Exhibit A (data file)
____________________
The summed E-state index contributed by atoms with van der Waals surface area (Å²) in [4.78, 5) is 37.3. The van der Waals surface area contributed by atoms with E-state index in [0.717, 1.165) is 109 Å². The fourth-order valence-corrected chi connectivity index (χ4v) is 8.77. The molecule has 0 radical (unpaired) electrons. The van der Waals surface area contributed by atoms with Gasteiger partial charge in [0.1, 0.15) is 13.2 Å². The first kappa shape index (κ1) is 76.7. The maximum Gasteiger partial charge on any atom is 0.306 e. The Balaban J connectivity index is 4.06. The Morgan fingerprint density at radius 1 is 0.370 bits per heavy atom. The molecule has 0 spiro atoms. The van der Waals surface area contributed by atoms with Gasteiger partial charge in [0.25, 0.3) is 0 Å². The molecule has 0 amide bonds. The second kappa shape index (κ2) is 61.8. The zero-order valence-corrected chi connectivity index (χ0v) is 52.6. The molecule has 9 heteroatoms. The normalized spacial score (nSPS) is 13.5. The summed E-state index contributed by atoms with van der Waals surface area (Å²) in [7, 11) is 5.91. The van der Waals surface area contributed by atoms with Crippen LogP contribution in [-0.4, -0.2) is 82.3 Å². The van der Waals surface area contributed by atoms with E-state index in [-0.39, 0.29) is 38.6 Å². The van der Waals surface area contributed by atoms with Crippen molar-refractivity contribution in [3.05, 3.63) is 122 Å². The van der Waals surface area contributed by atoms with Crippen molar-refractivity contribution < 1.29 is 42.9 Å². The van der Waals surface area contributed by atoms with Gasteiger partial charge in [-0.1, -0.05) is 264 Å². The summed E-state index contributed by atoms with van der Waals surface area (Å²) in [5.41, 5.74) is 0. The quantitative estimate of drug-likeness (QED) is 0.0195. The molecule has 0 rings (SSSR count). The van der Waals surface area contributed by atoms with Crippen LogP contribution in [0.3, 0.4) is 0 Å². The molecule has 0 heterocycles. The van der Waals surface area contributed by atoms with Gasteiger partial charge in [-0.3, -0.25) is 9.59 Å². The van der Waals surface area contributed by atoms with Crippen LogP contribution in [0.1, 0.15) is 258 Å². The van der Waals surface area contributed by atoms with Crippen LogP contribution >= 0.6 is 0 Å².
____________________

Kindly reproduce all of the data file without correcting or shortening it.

The summed E-state index contributed by atoms with van der Waals surface area (Å²) in [4.78, 5) is 37.3. The van der Waals surface area contributed by atoms with E-state index in [0.717, 1.165) is 109 Å². The fourth-order valence-corrected chi connectivity index (χ4v) is 8.77. The molecule has 0 radical (unpaired) electrons. The van der Waals surface area contributed by atoms with Gasteiger partial charge in [0.1, 0.15) is 13.2 Å². The first kappa shape index (κ1) is 76.7. The maximum Gasteiger partial charge on any atom is 0.306 e. The Balaban J connectivity index is 4.06. The Morgan fingerprint density at radius 1 is 0.370 bits per heavy atom. The molecule has 0 spiro atoms. The van der Waals surface area contributed by atoms with Gasteiger partial charge in [0.25, 0.3) is 0 Å². The molecule has 0 amide bonds. The second kappa shape index (κ2) is 61.8. The zero-order valence-corrected chi connectivity index (χ0v) is 52.6. The molecule has 9 heteroatoms. The normalized spacial score (nSPS) is 13.5. The summed E-state index contributed by atoms with van der Waals surface area (Å²) in [7, 11) is 5.91. The van der Waals surface area contributed by atoms with Crippen LogP contribution in [-0.4, -0.2) is 82.3 Å². The van der Waals surface area contributed by atoms with E-state index in [-0.39, 0.29) is 38.6 Å². The van der Waals surface area contributed by atoms with Crippen molar-refractivity contribution in [3.05, 3.63) is 122 Å². The van der Waals surface area contributed by atoms with Crippen molar-refractivity contribution < 1.29 is 42.9 Å². The van der Waals surface area contributed by atoms with Gasteiger partial charge in [-0.1, -0.05) is 264 Å². The summed E-state index contributed by atoms with van der Waals surface area (Å²) in [5.41, 5.74) is 0. The quantitative estimate of drug-likeness (QED) is 0.0195. The molecule has 0 rings (SSSR count). The van der Waals surface area contributed by atoms with Crippen LogP contribution in [0.3, 0.4) is 0 Å². The molecule has 0 heterocycles. The van der Waals surface area contributed by atoms with Gasteiger partial charge in [-0.3, -0.25) is 9.59 Å². The van der Waals surface area contributed by atoms with Crippen LogP contribution in [0.1, 0.15) is 258 Å². The van der Waals surface area contributed by atoms with Crippen LogP contribution >= 0.6 is 0 Å².